Health and Safety, Legionella Monitoring, Occupational Hygiene, SF Compliance Solutions, SF Protective Equipment

Legionella leads to 28 day (and counting) library closure

Legionella has hit the news again, this time with Chantry Library in Ipswich closing for 28 days (and counting), following the presence of the bacteria being found in a routine water test.

The library was due to reopen on the 28th May but remains closed with tests ongoing to ensure the complete safety of the building’s water prior to reopening to the public.

How could it have been avoided?

The truth is, in this case it couldn’t. Legionella was detected in the water supply to the toilet taps as part of a routine water test – so there was no actual outbreak of legionella but the traces alone are enough to warrant the ongoing closure.

Had it being an actual outbreak, the closure would likely be the same, ongoing testing and water treatment until all traces had been removed but the community impact could have been much further reaching.

Upon exposure to legionella, legionnaire’s disease – a fatal type of pneumonia – takes two to 10 days to develop and causes a whole host of initially unassuming symptoms including; cough, shortness of breath and high temperature.

What should you be doing?

Under the Safety at Work Act 1974 , the Management of Health and Safety at Work Regulations (MHSWR); and the Control of Substances Hazardous to Health Regulations 2002 (COSHH), it is a legal requirement for commercial and public buildings to have a Legionella Risk Assessment that is reviewed bi-annually. The aim of the assessment is to identify potential risk sources and propose methods for prevention, control, monitoring and maintenance.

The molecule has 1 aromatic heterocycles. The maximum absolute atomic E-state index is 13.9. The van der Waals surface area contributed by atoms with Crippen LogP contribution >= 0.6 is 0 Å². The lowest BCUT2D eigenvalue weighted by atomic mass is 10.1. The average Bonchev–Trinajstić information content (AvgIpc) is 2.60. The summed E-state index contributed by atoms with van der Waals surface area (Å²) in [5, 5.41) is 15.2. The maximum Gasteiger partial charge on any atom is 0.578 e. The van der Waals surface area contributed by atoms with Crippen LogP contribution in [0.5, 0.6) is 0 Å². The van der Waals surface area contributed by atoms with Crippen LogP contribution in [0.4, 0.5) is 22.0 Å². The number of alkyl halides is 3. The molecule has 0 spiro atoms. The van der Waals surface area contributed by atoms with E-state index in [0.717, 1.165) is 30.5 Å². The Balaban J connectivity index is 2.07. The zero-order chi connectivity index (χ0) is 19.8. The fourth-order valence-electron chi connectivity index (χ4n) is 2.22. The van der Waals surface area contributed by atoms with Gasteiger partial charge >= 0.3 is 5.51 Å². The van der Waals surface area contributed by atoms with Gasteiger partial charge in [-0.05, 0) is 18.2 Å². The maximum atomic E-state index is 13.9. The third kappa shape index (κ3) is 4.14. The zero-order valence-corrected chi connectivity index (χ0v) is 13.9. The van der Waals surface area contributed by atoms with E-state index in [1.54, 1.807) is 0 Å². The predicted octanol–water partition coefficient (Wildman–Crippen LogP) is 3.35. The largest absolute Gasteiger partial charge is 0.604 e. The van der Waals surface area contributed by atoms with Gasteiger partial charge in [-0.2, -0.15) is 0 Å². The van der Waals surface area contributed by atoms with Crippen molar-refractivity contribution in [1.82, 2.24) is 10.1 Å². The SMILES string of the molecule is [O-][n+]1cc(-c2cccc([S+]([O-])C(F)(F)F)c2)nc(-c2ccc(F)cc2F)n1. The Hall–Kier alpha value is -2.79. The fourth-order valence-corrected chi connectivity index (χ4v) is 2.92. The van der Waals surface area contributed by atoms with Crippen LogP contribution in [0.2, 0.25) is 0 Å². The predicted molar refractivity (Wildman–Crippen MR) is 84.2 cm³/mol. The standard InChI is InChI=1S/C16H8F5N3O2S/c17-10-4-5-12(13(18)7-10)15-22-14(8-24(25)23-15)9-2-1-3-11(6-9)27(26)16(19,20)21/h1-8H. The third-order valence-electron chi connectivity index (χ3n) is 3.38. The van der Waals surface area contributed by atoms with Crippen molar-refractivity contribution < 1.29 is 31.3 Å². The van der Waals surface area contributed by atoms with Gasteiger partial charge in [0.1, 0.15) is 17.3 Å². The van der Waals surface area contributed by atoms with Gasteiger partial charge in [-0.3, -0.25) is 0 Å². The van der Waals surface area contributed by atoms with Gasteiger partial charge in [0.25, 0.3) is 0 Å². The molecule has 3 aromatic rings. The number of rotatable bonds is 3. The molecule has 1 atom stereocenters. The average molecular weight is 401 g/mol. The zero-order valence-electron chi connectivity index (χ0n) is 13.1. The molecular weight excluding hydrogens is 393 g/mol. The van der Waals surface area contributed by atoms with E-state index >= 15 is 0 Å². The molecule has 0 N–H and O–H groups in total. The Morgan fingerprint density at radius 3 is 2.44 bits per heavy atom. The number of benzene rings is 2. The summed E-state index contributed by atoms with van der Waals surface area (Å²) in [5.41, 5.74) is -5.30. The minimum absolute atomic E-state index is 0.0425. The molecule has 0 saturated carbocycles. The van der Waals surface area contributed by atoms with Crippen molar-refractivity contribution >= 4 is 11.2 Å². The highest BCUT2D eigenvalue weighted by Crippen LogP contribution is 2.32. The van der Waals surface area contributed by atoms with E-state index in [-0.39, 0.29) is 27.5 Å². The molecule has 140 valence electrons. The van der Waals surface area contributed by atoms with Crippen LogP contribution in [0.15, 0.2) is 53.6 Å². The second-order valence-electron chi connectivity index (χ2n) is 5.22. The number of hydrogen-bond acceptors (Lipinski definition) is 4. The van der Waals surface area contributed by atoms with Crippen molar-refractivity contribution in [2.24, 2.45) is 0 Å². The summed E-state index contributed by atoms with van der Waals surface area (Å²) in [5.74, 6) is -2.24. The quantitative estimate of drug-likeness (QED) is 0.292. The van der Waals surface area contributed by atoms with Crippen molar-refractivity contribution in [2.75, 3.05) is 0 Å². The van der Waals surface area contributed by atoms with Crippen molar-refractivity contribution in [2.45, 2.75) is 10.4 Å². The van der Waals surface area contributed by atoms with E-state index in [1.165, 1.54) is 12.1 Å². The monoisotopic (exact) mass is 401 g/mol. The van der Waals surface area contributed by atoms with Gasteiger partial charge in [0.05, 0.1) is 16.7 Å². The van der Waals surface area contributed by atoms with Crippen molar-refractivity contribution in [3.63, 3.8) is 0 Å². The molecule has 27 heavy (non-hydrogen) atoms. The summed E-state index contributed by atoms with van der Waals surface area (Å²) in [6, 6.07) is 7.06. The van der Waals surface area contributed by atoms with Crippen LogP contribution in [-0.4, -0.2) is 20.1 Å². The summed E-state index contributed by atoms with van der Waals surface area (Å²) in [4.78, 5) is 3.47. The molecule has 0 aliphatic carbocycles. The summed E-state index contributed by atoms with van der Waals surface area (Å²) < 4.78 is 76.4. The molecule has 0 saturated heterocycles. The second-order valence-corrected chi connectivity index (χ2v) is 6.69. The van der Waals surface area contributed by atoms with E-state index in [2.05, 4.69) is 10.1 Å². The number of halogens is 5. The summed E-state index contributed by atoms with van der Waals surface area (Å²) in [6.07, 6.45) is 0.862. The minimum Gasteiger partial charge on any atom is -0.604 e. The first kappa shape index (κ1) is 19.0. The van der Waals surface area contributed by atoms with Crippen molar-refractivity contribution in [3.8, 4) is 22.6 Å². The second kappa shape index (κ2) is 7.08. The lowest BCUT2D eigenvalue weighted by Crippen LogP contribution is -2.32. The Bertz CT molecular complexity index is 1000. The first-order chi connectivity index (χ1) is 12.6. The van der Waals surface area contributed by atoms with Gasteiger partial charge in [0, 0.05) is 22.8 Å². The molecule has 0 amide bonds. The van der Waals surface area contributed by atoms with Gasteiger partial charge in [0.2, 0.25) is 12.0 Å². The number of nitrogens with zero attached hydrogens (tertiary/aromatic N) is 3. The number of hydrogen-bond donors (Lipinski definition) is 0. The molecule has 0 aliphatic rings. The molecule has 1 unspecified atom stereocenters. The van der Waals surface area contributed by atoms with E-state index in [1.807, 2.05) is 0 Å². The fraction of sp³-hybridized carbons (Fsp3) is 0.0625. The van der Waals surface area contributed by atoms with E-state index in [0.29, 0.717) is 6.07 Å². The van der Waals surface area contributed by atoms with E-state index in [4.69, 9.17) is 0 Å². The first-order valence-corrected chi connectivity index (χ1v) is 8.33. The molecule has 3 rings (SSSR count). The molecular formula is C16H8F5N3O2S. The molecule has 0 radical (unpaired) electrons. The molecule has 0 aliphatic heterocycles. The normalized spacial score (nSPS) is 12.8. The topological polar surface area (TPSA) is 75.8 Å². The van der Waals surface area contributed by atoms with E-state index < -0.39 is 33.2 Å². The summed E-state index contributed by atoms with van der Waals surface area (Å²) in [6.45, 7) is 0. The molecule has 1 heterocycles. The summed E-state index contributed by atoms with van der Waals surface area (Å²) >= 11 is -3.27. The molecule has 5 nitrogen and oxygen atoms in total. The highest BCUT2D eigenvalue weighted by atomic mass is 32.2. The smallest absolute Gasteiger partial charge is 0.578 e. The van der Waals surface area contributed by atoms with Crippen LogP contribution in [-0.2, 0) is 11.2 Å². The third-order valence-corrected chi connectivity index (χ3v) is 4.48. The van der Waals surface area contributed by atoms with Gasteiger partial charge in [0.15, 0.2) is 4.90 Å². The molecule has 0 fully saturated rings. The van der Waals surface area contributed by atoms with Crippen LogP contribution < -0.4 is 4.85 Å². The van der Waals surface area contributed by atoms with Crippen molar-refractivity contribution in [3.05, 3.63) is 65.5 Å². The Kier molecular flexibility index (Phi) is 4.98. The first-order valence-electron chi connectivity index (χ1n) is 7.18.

Complimenting this is routine water sampling, the recommended frequency of which may vary depending on the building’s purpose e.g. swimming pools will complete testing much more frequently than libraries for example.

What does a risk assessment include?

While a risk assessment doesn’t eliminate the risk of legionella entirely, as is the case with Chantry Library, it does work hard to mitigate it, including:

  • Site survey data and asset register
  • Observations with photographic evidence (where applicable)
  • Schematic drawing of water system
  • Documentation audit & review
  • Recommendations to reduce the risk
  • Detailed Legionella monitoring regime
  • Legionella and microbiological sampling & analysis (where applicable)

Depending on the results/risks that have been identified, remedial action may  be required such as; shower descaling, tank cleans, water sampling and a full water hygiene monitoring regime, in order to ensure your property is L8 and HSG274 compliant.

Why water sampling?

 Regular water sampling is one of the best ways to pick up any evidence of legionella bacteria in a water system, significantly reducing the risk of an outbreak – again, as evidenced by Chantry Library – who despite being closed for a significant amount of time, have managed to avoid an actual outbreak coming to fruition with their routine checks.

The BS6700 specifies that microbiological activity should be measured every 6 months, where potable (drinking water) is stored but as mentioned, depending on the nature of your business and your building the regularity may be different.

Any water system, with the right environmental conditions, could be a source for legionella bacteria growth but common sectors include hospitality, spas, hot tubs, landlord empty properties and healthcare facilities.

Why Safety First?

The Safety First team is qualified and experienced in delivering legionella risk assessments to ensure that your business complies with HSE’s ACoP L8, HSG274 parts 1, 2 and 3, and British Standard BS8580:201

With over a decade of experience, Safety First’s legionella experts can conduct a thorough risk assessment of your premises and provide a full report detailing any actions that need to be taken in order to be compliant with standards within 25 days.

Protecting you, your business and your community.

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